The Group of Ministers (GoM) set up by the union government has given the thumbs-up for community radio stations to operate in India. The GoM has proposed that universities, registered trusts, civil society bodies and NGOs be allowed to run such stations. It has also proposed a single window clearance system to authorise such networks, with the assurance that the requisite clearances will be provided within three months. The GoM has also proposed that community radios be allowed up to 5 minutes of commercial advertising for every hour of broadcast.

The possibility that the proposal may run into some trouble when put before the Cabinet does exist. Many private FM channels are supposedly displeased with the idea of having to face more competition. There are also concerns that community radios may be used by insurgent groups to compromise India’s internal security. Those in favour of the proposal, however, say that this concept will start a revolution and empower rural India.

Columnist, author and visiting professor at Centre for Policy Research, B G Verghese says, “This operates at the grassroot level and once people can have access to this kind of information, you can put across anything to them, whether it is education or health. It’s an absolute necessity. The twin towers have happened, there is no way you can stop it. They don’t need community radio to do that.”

James Brown dies of pneumonia

Monday, December 25, 2006

James Brown, often referred to as the Godfather of Soul, died in Atlanta due to congestive heart failure, combined with pneumonia. His death at age 73 was announced by his agent. After his dentist noticed something unusual with him, Brown was told to visit a doctor immediately. He was taken into the hospital yesterday for treatment of his pneumonia until his death at around 1:45 AM (6:45 AM GMT). It is not known whether he received a pneumonia vaccination, as recommended for people of his age.

He was born in 1933 and grew up in poverty until he formed James Brown & The Famous Flames. His influence on 20th century music, from funk to hip hop was profound.

Before he died, he scheduled a New Year’s Eve concert series in New Jersey and New York that would help kick off a 2007 tour.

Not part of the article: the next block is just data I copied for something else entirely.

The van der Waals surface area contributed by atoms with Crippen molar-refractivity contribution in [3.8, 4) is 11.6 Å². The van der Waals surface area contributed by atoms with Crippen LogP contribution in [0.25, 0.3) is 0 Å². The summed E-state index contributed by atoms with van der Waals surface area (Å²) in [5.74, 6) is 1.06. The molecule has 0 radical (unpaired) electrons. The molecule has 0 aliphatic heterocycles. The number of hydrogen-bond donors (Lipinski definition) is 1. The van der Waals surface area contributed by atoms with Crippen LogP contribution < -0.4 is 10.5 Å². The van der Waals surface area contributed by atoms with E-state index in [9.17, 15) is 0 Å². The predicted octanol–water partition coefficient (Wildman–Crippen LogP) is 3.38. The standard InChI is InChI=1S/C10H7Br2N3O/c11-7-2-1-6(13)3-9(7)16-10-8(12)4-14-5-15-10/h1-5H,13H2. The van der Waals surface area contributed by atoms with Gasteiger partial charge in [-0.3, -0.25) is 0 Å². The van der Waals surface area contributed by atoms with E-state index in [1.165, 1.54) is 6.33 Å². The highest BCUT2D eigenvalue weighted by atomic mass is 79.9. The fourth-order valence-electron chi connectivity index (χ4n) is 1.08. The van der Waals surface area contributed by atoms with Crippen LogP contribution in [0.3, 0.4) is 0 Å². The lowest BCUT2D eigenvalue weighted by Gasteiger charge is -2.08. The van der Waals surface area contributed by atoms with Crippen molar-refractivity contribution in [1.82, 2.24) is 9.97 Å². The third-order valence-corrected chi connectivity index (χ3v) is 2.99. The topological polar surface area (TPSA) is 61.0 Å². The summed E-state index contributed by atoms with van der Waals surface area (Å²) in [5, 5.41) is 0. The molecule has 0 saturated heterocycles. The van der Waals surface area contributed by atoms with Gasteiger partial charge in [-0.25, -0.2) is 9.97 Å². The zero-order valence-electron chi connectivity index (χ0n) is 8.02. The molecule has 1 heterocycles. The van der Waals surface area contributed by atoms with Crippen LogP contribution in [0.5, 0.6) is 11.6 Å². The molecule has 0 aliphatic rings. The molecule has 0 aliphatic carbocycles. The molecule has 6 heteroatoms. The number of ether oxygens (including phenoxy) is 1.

Eurovision ’04 winner Ruslana discusses her paths as singer, spokesmodel, stateswoman and source of inspiration

Monday, March 30, 2009

First becoming famous in her native Ukraine in the 1990s, long-haired self-described “AmazonRuslana gained international recognition for winning the 2004 Eurovision Song Contest with her song “Wild Dances,” inspired by the musical traditions of the Hutsul people of the Ukrainian Carpathian Mountains.

In the five years since, Ruslana has decided to use her name and public status to represent a number of worthy causes, including human trafficking, renewable energy, and even the basic concept of democratic process, becoming a public face of Ukraine’s Orange Revolution and later serving in Parliament.

Currently, she is on an international publicity tour to promote her album Wild Energy, a project borne out of a science fiction novel that has come to symbolize her hopes for a newer, better, freer way of life for everyone in the world. She took time to respond to questions Wikinews’s Mike Halterman posed to her about her career in music and her other endeavors.

This is the fifth in a series of interviews with past Eurovision contestants, which will be published sporadically in the lead-up to mid-May’s next contest in Moscow.

Emergency spacewalks planned to fix International Space Station

Tuesday, August 3, 2010